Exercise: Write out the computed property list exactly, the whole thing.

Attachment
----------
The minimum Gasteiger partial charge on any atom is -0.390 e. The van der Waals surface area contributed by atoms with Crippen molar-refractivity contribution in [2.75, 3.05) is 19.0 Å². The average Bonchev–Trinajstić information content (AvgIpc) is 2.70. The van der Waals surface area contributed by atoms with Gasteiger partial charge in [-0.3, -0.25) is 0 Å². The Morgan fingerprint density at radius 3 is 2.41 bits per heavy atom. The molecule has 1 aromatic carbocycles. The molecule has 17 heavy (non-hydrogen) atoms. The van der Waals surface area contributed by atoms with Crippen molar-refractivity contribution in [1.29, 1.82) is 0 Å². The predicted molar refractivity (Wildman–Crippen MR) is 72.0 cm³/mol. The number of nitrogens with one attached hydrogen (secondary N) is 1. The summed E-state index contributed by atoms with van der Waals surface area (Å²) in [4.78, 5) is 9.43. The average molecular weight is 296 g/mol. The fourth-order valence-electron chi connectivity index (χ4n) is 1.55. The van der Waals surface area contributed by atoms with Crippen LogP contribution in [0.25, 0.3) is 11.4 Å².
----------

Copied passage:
The minimum Gasteiger partial charge on any atom is -0.390 e. The van der Waals surface area contributed by atoms with Crippen molar-refractivity contribution in [2.75, 3.05) is 19.0 Å². The average Bonchev–Trinajstić information content (AvgIpc) is 2.70. The van der Waals surface area contributed by atoms with Gasteiger partial charge in [-0.3, -0.25) is 0 Å². The Morgan fingerprint density at radius 3 is 2.41 bits per heavy atom. The molecule has 1 aromatic carbocycles. The molecule has 17 heavy (non-hydrogen) atoms. The van der Waals surface area contributed by atoms with Crippen molar-refractivity contribution in [1.29, 1.82) is 0 Å². The predicted molar refractivity (Wildman–Crippen MR) is 72.0 cm³/mol. The number of nitrogens with one attached hydrogen (secondary N) is 1. The summed E-state index contributed by atoms with van der Waals surface area (Å²) in [4.78, 5) is 9.43. The average molecular weight is 296 g/mol. The fourth-order valence-electron chi connectivity index (χ4n) is 1.55. The van der Waals surface area contributed by atoms with Crippen LogP contribution in [0.25, 0.3) is 11.4 Å².